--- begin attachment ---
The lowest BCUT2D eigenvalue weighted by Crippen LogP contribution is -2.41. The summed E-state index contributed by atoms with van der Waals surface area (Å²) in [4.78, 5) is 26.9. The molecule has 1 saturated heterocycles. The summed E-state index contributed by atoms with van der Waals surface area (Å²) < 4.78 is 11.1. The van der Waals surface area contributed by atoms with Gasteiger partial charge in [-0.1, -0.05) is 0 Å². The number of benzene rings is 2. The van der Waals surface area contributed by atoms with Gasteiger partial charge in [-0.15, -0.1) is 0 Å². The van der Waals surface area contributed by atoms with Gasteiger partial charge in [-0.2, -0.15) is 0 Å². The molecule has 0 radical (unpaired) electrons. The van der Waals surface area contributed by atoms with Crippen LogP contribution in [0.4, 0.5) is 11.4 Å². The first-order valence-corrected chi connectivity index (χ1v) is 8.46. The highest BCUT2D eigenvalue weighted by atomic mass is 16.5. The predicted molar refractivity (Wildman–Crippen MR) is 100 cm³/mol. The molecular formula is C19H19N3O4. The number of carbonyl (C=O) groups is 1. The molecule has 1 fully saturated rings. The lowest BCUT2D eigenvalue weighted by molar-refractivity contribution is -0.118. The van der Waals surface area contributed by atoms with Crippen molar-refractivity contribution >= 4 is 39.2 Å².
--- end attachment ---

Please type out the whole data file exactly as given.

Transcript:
The lowest BCUT2D eigenvalue weighted by Crippen LogP contribution is -2.41. The summed E-state index contributed by atoms with van der Waals surface area (Å²) in [4.78, 5) is 26.9. The molecule has 1 saturated heterocycles. The summed E-state index contributed by atoms with van der Waals surface area (Å²) < 4.78 is 11.1. The van der Waals surface area contributed by atoms with Gasteiger partial charge in [-0.1, -0.05) is 0 Å². The number of benzene rings is 2. The van der Waals surface area contributed by atoms with Gasteiger partial charge in [-0.15, -0.1) is 0 Å². The van der Waals surface area contributed by atoms with Gasteiger partial charge in [-0.2, -0.15) is 0 Å². The molecule has 0 radical (unpaired) electrons. The van der Waals surface area contributed by atoms with Crippen LogP contribution in [0.4, 0.5) is 11.4 Å². The first-order valence-corrected chi connectivity index (χ1v) is 8.46. The highest BCUT2D eigenvalue weighted by atomic mass is 16.5. The predicted molar refractivity (Wildman–Crippen MR) is 100 cm³/mol. The molecular formula is C19H19N3O4. The number of carbonyl (C=O) groups is 1. The molecule has 1 fully saturated rings. The lowest BCUT2D eigenvalue weighted by molar-refractivity contribution is -0.118. The van der Waals surface area contributed by atoms with Crippen molar-refractivity contribution >= 4 is 39.2 Å².